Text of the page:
The Basics of Superannuation Guarantee
Employers in Australia generally have an obligation to make superannuation guarantee payments on behalf of their employees at a rate of at least 9.5% of the employee’s ordinary time earnings.
Superannuation guarantee payments are due to be made on a quarterly basis, 28 days after quarter end. The due dates are as follows:
- Quarter ended 31 March – due 28 April
- Quarter ended 30 June – due 28 July
- Quarter ended 30 September – due 28 October
- Quarter ended 31 December – due 28 January
An employer’s superannuation guarantee obligation is subject to the maximum contributions base i.e. if an employee’s salary exceeds $57,090 per quarter, the employer is only obligated to pay superannuation guarantee based on 9.5% of that amount.
Making Superannuation Payments
Payments made to an employee’s superfund on their behalf must be made via a clearing house. The only exception to this is when an employer makes a payment to a related party’s Self-Managed Superannuation Fund (SMSF).
There are clearing houses built into some cloud based payroll systems, or most retail and industry funds offer free or low cost clearing houses. The ATO offers a free clearing house for small businesses.
Once set up, making superannuation payments via a clearing house is easy – you make one payment to one clearing house, and they distribute this payment across the superannuation funds of each of your employees. Payments must be made electronically, and are reported via an Electronic Service Address.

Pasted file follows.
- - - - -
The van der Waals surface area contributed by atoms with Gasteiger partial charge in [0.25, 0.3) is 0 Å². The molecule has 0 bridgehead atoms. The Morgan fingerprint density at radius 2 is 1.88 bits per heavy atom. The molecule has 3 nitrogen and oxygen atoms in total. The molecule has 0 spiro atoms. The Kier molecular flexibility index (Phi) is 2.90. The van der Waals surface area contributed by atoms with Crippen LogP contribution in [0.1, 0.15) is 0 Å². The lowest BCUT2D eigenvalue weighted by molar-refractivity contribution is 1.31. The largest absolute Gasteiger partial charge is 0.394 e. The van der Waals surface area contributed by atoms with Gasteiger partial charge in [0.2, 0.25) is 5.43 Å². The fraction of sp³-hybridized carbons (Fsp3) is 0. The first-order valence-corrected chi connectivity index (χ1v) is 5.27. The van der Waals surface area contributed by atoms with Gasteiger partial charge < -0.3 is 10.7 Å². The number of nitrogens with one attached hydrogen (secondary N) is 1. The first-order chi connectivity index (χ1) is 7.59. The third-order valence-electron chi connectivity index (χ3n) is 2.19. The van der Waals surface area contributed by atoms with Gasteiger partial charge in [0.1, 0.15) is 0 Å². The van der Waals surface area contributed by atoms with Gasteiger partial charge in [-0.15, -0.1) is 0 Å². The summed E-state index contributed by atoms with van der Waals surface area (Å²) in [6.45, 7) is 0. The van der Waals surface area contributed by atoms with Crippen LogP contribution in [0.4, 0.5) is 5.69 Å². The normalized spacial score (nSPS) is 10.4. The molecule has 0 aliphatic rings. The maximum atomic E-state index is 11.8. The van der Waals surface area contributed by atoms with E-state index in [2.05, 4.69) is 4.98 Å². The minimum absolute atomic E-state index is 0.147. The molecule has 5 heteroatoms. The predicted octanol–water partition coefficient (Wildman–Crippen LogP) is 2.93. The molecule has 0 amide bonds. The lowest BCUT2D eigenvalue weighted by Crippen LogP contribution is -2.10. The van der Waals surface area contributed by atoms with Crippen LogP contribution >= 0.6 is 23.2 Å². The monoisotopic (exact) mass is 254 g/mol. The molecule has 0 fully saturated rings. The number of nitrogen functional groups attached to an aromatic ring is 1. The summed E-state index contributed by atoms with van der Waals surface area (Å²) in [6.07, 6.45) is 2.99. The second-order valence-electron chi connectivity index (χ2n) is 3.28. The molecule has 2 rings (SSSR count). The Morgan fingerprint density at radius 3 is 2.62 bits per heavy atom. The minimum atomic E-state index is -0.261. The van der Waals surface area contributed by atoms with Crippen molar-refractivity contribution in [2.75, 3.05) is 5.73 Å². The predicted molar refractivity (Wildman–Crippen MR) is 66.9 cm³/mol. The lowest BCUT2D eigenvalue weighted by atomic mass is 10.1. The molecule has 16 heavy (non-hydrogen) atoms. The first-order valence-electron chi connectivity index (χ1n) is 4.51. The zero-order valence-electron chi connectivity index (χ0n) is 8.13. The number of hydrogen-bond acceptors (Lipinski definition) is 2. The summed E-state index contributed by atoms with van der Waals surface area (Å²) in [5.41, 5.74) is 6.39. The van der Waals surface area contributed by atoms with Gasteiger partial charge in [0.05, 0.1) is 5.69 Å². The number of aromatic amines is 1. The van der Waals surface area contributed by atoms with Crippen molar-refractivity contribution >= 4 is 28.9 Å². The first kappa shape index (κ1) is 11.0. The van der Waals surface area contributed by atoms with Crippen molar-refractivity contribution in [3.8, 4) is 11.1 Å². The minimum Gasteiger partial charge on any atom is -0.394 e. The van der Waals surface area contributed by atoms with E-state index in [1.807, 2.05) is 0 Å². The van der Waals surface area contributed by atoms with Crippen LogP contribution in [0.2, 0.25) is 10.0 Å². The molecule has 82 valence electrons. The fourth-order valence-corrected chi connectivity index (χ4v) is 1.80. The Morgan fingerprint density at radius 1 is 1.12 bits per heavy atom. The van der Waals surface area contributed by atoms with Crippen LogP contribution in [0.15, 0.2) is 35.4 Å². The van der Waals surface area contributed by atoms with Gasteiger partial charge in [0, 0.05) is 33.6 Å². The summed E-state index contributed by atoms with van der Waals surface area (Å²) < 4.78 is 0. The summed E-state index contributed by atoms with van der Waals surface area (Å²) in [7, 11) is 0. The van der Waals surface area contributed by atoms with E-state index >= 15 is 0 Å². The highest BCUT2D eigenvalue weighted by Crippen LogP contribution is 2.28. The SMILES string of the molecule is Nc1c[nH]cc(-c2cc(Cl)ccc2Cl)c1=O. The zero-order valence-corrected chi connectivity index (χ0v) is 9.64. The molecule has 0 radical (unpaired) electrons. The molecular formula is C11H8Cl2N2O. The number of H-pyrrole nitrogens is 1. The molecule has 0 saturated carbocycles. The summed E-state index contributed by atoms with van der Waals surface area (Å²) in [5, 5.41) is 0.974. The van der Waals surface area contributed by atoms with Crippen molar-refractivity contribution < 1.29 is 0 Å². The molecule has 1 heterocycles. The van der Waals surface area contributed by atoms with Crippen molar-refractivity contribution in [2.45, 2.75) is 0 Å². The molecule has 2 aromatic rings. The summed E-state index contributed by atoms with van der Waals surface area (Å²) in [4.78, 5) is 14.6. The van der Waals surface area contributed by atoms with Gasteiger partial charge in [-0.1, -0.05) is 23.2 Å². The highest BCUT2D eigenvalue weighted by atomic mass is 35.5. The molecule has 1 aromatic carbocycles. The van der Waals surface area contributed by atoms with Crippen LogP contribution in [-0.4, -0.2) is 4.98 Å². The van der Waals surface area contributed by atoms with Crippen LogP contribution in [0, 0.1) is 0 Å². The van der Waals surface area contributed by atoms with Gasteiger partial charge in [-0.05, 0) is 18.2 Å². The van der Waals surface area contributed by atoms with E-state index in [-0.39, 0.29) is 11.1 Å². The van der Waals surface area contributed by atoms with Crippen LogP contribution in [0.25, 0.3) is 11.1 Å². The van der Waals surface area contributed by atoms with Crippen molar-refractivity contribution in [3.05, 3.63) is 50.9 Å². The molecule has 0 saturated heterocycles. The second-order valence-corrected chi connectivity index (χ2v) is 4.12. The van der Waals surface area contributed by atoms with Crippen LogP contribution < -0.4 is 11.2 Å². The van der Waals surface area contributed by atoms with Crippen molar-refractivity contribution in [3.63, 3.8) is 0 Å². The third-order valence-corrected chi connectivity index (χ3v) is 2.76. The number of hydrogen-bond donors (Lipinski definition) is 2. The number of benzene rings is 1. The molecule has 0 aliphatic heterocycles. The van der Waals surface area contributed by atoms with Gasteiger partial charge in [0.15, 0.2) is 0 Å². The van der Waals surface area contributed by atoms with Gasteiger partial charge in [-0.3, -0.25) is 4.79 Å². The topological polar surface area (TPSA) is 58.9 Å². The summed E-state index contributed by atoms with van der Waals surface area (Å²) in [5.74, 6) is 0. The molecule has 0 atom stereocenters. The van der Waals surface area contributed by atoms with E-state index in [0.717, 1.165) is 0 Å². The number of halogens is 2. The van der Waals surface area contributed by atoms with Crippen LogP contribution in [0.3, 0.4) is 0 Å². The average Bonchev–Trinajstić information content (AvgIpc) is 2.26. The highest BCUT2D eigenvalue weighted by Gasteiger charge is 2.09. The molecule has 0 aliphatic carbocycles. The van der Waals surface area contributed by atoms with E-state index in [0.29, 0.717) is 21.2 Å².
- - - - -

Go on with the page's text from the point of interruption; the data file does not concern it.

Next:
The cloud-based superannuation system, coupled with the cloud-based Single Touch Payroll (STP) system, means the ATO now has unprecedented access to information regarding businesses’ payroll and superannuation obligations.
Care must be taken to ensure that your payment obligations are met to avoid penalties being imposed.
If you do not meet your payment obligations for one or more quarters, the ATO will issue you with a Superannuation Guarantee Charge (SGC) payable for the relevant quarters.
- This SGC will be based on:
- 9.5% of the gross wages reported for the quarter (not limited to Ordinary Times Earnings)
- Plus interest charged at 10%
- Plus an administration fee of $20 per employee
The ATO have stated that they will likely apply a Part 7 penalty of 100% of the SGC amount and may apply a penalty of up to 200% of the SGC calculation in certain cases. Further to this, SCG payments are NOT tax deductible.
You will receive a credit for any superannuation paid prior to the due date, and a can claim a further credit for superannuation paid late. However the late payment credit is applied after the interest and penalties have been applied on the SGC. The late payment is also not tax deductible.
Say your company has 5 employees earning $50,000 each. Their combined quarterly superannuation guarantee amount is $5,937.50. If you pay this on time, your out of pocket cost is:
- Super paid $5,937.50
- Less tax saving ($1,632.80)
- Net after tax cost $4,304.70
If paid one month late, the SGC would be approximately:
- Base SGC $5,937.50
- Interest $49.50
- Administrative charges $100.00
- No tax saving
- Net after tax cost $6,087.00
As a result of simply paying the liability one month late, you would be out of pocket $1,782.30, which equates to an additional 41% of the original liability. This excludes any other penalties that may be imposed.
This demonstrates the severity of the penalties for late payments, underpayment or non-payments of superannuation guarantee for your employees, and reiterates the importance of paying superannuation obligations on time and in full.
To clarify details around superannuation guarantee for your business, our team at BLG Business Advisers are here to assist you, so please talk with us today.